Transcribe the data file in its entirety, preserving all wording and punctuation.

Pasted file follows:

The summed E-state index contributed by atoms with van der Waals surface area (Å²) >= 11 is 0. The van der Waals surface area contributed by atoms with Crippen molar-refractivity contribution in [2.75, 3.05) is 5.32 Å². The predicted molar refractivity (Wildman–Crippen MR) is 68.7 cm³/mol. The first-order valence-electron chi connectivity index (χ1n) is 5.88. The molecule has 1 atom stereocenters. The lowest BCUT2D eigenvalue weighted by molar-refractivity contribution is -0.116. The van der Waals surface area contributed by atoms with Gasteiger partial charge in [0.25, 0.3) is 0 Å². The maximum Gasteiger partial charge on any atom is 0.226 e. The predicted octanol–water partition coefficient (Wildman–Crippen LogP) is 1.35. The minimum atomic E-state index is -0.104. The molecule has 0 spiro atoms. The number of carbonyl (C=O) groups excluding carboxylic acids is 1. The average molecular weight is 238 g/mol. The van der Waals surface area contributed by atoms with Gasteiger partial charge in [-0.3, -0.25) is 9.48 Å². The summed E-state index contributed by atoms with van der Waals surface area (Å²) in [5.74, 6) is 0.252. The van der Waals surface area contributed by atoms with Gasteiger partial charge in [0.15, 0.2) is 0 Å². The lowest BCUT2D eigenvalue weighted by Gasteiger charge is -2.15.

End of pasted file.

The summed E-state index contributed by atoms with van der Waals surface area (Å²) >= 11 is 0. The van der Waals surface area contributed by atoms with Crippen molar-refractivity contribution in [2.75, 3.05) is 5.32 Å². The predicted molar refractivity (Wildman–Crippen MR) is 68.7 cm³/mol. The first-order valence-electron chi connectivity index (χ1n) is 5.88. The molecule has 1 atom stereocenters. The lowest BCUT2D eigenvalue weighted by molar-refractivity contribution is -0.116. The van der Waals surface area contributed by atoms with Gasteiger partial charge in [0.25, 0.3) is 0 Å². The maximum Gasteiger partial charge on any atom is 0.226 e. The predicted octanol–water partition coefficient (Wildman–Crippen LogP) is 1.35. The minimum atomic E-state index is -0.104. The molecule has 0 spiro atoms. The number of carbonyl (C=O) groups excluding carboxylic acids is 1. The average molecular weight is 238 g/mol. The van der Waals surface area contributed by atoms with Gasteiger partial charge in [-0.3, -0.25) is 9.48 Å². The summed E-state index contributed by atoms with van der Waals surface area (Å²) in [5.74, 6) is 0.252. The van der Waals surface area contributed by atoms with Gasteiger partial charge in [0.15, 0.2) is 0 Å². The lowest BCUT2D eigenvalue weighted by Gasteiger charge is -2.15.